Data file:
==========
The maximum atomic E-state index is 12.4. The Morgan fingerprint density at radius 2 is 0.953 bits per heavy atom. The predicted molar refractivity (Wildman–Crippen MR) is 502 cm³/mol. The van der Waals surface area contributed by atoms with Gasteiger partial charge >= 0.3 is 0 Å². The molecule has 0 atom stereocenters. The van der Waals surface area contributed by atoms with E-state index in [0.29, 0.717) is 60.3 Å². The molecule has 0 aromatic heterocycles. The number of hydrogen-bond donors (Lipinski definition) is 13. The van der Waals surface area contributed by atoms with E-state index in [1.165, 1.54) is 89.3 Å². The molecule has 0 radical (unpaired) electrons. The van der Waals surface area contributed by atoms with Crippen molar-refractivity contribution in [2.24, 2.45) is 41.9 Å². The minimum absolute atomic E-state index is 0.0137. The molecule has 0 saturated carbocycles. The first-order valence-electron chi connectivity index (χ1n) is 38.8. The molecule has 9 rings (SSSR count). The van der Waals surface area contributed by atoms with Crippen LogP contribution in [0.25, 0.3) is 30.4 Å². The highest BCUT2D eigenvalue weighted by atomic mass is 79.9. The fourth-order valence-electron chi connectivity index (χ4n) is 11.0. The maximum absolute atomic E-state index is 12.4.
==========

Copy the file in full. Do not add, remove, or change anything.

The maximum atomic E-state index is 12.4. The Morgan fingerprint density at radius 2 is 0.953 bits per heavy atom. The predicted molar refractivity (Wildman–Crippen MR) is 502 cm³/mol. The van der Waals surface area contributed by atoms with Gasteiger partial charge >= 0.3 is 0 Å². The molecule has 0 atom stereocenters. The van der Waals surface area contributed by atoms with E-state index in [0.29, 0.717) is 60.3 Å². The molecule has 0 aromatic heterocycles. The number of hydrogen-bond donors (Lipinski definition) is 13. The van der Waals surface area contributed by atoms with E-state index in [1.165, 1.54) is 89.3 Å². The molecule has 0 radical (unpaired) electrons. The van der Waals surface area contributed by atoms with Crippen molar-refractivity contribution in [2.24, 2.45) is 41.9 Å². The minimum absolute atomic E-state index is 0.0137. The molecule has 0 saturated carbocycles. The first-order valence-electron chi connectivity index (χ1n) is 38.8. The molecule has 9 rings (SSSR count). The van der Waals surface area contributed by atoms with Crippen LogP contribution in [0.25, 0.3) is 30.4 Å². The highest BCUT2D eigenvalue weighted by atomic mass is 79.9. The fourth-order valence-electron chi connectivity index (χ4n) is 11.0. The maximum absolute atomic E-state index is 12.4.